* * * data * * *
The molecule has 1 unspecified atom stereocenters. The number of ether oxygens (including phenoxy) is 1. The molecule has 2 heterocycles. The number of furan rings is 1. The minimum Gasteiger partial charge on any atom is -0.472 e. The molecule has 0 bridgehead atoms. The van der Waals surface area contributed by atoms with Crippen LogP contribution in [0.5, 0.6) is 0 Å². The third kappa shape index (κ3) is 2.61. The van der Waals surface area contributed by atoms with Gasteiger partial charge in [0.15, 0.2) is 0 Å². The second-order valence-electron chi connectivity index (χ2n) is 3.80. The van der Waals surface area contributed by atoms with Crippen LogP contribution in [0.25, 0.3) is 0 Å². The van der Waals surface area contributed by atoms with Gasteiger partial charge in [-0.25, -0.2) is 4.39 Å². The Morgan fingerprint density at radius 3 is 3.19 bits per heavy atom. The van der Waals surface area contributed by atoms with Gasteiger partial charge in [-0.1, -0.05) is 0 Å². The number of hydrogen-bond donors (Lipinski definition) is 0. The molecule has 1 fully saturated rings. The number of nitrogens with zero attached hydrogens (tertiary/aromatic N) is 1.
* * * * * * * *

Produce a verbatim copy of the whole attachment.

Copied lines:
The molecule has 1 unspecified atom stereocenters. The number of ether oxygens (including phenoxy) is 1. The molecule has 2 heterocycles. The number of furan rings is 1. The minimum Gasteiger partial charge on any atom is -0.472 e. The molecule has 0 bridgehead atoms. The van der Waals surface area contributed by atoms with Crippen LogP contribution in [0.5, 0.6) is 0 Å². The third kappa shape index (κ3) is 2.61. The van der Waals surface area contributed by atoms with Gasteiger partial charge in [0.15, 0.2) is 0 Å². The second-order valence-electron chi connectivity index (χ2n) is 3.80. The van der Waals surface area contributed by atoms with Crippen LogP contribution in [0.25, 0.3) is 0 Å². The van der Waals surface area contributed by atoms with Gasteiger partial charge in [-0.25, -0.2) is 4.39 Å². The Morgan fingerprint density at radius 3 is 3.19 bits per heavy atom. The van der Waals surface area contributed by atoms with Gasteiger partial charge in [-0.1, -0.05) is 0 Å². The number of hydrogen-bond donors (Lipinski definition) is 0. The molecule has 1 fully saturated rings. The number of nitrogens with zero attached hydrogens (tertiary/aromatic N) is 1.